I think this is a 2". Definitely use a 3". It makes your life so much easier.

Now, I know that you can have your stain tinted. But When I opened my can of primer, it was this color. I wasn't sure if someone had it tinted and then returned it or what. But I used it anyway. It worked fine. I did one coat for the base and two coats for the table top.

I did not prime the brass here. I'm not sure why. I think I wasn't sure on if I was going to paint it.

Upclose shot of the detail.

The whole piece.

This is one coat of primer, sanded. You can see areas of the wood showing through. The top definitely needed to coats.

Corner detail of the table top

Close up edge detail.

Some areas of the feet and base needed two coats of primer.

One coat on the table top primed and lightly sanded. REMEMBER to sand lightly. You don't want to take off the layer of primer. It's best to sand by hand. An electric sander, even on the lowest setting would be too strong.

And then even taking extreme precautions, your son could accidentally damage your priming job :(

Don't forget to check back in tomorrow for the painting and sealing process!! It's almost done!!!

Friday, December 28, 2012

Prepping and Stripping A Dining Room Table Pt. 1 Refinishing A Dining Room Table Series

Welcome to the Refinishing A Dining Room Table Series. Over the next three days I will be going over how to strip, clean, prime, sand, paint and seal a trestle dining room table. 

In a previous post I shared some before and after pictures of a $40 dining room table find. If you missed it you can find it here

Today I'm going to show you how I prepped, stripped and cleaned the table to prepare it for painting.

Things you'll need:

Indoor/outdoor paint and varnish stripper

Plastic scrappers

Horse hair or brass stripping brushes

Medium sanding block


Chemical gloves


Bucket of warm water

Trisodium Phosphate



I'm a visual learner so i'm incorporating lots of pictures :)

Sanding with Toby. When you prepare a table for stripping, sometimes the piece(if old enough) may have loose polycrylic or polyurethane peeling or flaking off. I sanded it with a medium grit sanding block. My cat thought I was trying to play with him lol. Also DO NOT do with with a new manicure. Mine was ruined.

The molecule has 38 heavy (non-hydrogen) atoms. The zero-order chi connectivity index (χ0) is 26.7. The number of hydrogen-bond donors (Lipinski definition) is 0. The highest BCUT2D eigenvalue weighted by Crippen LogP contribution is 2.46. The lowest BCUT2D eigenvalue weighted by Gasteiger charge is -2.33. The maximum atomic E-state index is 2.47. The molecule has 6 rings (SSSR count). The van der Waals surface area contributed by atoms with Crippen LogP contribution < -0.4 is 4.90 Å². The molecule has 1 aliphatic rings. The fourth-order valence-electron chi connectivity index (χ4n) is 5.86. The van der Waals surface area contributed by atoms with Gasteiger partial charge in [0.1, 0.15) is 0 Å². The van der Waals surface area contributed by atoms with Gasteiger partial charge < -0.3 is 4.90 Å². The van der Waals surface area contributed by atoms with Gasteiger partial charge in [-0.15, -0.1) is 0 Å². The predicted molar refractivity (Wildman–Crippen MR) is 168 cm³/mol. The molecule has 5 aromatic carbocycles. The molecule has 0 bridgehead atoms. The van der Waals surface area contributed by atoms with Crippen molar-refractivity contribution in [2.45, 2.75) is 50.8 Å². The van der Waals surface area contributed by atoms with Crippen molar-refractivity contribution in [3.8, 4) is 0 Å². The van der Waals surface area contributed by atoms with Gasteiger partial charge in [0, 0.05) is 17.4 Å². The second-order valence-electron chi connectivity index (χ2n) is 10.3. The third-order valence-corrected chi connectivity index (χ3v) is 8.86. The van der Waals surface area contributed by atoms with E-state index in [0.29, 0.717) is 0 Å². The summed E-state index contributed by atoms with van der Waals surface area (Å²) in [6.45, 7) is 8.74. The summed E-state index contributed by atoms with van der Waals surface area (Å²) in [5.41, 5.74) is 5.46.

After sanding, you're going to dust off the extra particles and use a stripper. Citristrip Paint and Varnish Stripper is good for indoor use as well as outdoor use.  I chose this brand because I did this entire process in my dining room. It doesn't smell too bad but make sure that you have tarp laid out and baby gates up to keep children out and to keep the stripper from getting onto the floor. If it does clean it up right away. Also you'll need chemical gloves so as not to damage your skin. And take off your jewelry.

I used a spray stripper because it was the easiest at getting into the crevices on this dining room table base.

The stripper doing it's work. When you're using this shake the can and spray generously. Making sure to get in everywhere you want stripped. It'll take about 15-20 for this brand stripper to do it's job.

After your allotted time expires, you're going to use the flat plastic scraper to scrape off all of the stripper and varnish/paint. And the bristled brush to scrub out all of the little areas. I didn't included pic because my hands/gloves were nasty. Also remember, if you're not sure what the stripper will look like when it's ready, it'll look like a top layer of hardened frosting. How it gets a very hard thin layer on top of it? You know what I'm talking

Ta-da!! Look it's wiped down!! In the wiping process I used shop towels and paper towels. I prefer paper towels because they are thin and you can squish them into crevices better. 

Now I chose to wipe down the table with a dry towel because I wanted to see if I needed to re-strip the table. You don't have to do this, it's an extra step but to me it's worth it. Do you see the blanket? That's all of the scraped off gunk from the trestle base. Nasty huh?

Now, there is still stripper on this base. So here comes the cleaning part. If you leave stripper on your furniture you run the risk of messing up your project. The stain/paint won't adhere well and may not stay on.

In comes Trisodium Phosphate. What's cool about this stuff is it's one of the only cleaners that you can use inside. Pretty much every degreaser I was looking at was for outdoor use. This powder you mix with warm water and it'll clean the stripper right off. It also can be used to clean items in your home. But it may remove the finish on your floors. Just warning yah :) The mix is 1/2 cup with 2 gal of warm water. Mix with your gloved hand and sponge and wipe/scrub clean.